- Strategic human resource management
Human resources play several functions within the organization which include: meeting organizational needs for various roles and positions, strategic partnering with the organization to achieve organizational goal, pushing for the needs of employees and being a champion of change within the organization. Today HR plays a strategic role in the organization by aligning employees to the strategic direction of the organization. This strategic partnership is seen in organizations like FedEx where policies are built on people service profits to ensure that the organization promotes a working environment that meets the needs of employees (Benson & Kinsella, 2003). Employees are trained and motivated to align the HR function to the strategic direction of the organization.
- Employee Termination
Employee termination takes different forms from voluntary to employer-based. Employers need to understand that employees have rights that need to be respected during termination and if not followed well then the employer can be used (Haymes & Kleiner, 2001). Many organizations will terminate their employee contracts due to low output levels. This is normally based on the performance appraisal of the employee where inconsistencies are noted out in the employee performance. For example, the Pennsylvania employment law allows employers to dismiss at will employees for any reason that falls within the federal statutes. When terminating an employee contract several factors need to be considered; the nature of the contract, the terms of employment, the nature of the employee whether unionized or not and the relevant laws regarding the termination. Blanpain, Bison-Rapp, Corbett, Josephs, & Zimmer (20017) argue that when firing an employee, the HR manager needs to ensure that they fall within the statues or laws that have been established by relevant bodies. When considering termination, the employer needs to consider several factors, first there must be legal and valid reasons for termination to avoid legal suits. There must be proper paper trail that justifies the employee as being un-resourceful to the organization and lastly the channel for firing must be properly followed. The factors will be evaluated based on the human resource guidelines of the organization. This will form the decision made by the HR manager since the termination letter is supposed to quote the provision that allows termination of the employee.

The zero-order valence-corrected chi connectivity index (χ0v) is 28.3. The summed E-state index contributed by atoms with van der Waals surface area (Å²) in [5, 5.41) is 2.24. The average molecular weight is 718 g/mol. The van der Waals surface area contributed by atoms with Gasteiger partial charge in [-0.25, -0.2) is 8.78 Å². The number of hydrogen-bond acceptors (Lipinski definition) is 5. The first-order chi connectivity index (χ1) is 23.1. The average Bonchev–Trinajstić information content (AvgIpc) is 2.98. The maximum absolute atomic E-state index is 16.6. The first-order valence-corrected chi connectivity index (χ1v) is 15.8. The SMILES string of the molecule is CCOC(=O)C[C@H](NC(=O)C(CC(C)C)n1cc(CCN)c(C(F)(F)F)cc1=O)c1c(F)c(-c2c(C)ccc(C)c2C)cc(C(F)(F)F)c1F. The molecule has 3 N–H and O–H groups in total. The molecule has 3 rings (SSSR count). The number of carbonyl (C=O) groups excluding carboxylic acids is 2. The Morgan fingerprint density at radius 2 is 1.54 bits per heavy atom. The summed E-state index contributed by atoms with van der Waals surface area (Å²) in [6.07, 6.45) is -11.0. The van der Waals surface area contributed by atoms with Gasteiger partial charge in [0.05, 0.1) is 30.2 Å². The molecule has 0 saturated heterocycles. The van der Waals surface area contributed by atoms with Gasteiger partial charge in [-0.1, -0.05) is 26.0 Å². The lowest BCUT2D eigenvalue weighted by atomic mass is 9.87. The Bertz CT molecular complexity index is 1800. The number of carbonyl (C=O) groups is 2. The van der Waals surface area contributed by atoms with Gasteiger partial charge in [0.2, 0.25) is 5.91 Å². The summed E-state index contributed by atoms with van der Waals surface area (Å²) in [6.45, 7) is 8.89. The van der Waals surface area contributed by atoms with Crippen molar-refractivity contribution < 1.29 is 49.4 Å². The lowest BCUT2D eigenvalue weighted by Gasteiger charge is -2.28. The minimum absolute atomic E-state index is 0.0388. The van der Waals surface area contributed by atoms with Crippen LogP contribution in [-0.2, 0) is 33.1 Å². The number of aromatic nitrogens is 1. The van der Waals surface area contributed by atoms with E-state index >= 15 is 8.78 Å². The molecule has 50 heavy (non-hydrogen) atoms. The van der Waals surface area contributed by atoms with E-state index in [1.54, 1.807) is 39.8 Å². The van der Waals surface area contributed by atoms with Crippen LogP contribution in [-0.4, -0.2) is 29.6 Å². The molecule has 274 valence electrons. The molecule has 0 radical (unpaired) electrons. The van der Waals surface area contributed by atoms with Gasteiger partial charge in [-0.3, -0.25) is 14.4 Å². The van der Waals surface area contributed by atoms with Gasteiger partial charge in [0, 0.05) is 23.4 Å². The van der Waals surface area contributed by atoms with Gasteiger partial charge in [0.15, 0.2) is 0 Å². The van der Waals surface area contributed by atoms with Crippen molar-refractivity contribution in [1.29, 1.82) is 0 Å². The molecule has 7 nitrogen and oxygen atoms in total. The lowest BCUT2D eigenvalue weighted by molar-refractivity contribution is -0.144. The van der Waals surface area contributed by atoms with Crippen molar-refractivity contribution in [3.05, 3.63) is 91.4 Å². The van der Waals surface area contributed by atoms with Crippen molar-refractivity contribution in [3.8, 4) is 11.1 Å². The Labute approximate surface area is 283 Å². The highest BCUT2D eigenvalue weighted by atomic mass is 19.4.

- Employee Turn Over Costs
Employee turnover is the act of replacing employees with new ones due to firing the existing ones or where the existing employees leave at will creating a gap (Lee, Gerhart, Weller, & Trevor, 2008). There are four incidences of employee turnover, termination, resignation, promotion or death. Each of them creates a gap that requires management to find another employee to fill the position. Managers need to understand the cost of employee turnover to determine the loss that the organization incurs. This allows the organization to put strategies in place to increase retention and meet employee needs. Strategically, employees leave the organization in such of better opportunities, this means that the organization needs to understand its business needs and determine how they are aligned with human resource needs.
- Job satisfaction
Job satisfaction is a multidimensional psychological response to one’s job that will vary in the extent of including feelings and cognition about the job (Staw & Cohen-Charash, 2005). Researchers have reported that job satisfaction is directly related to productivity. For example, FedEx has achieved job satisfaction through teamwork that fosters performance at the organizational level (Schultz & Ellen, 2010). One common measure of employee satisfaction is use of performance review tools through focusing on specific needs. Employee surveys and suggestion boxes can be used to raise issues that employees may fear opening up in front of management. For example, employees will use the suggestion box to raise complains in areas that they are not satisfied since they may fear rising it during reviews or open meetings.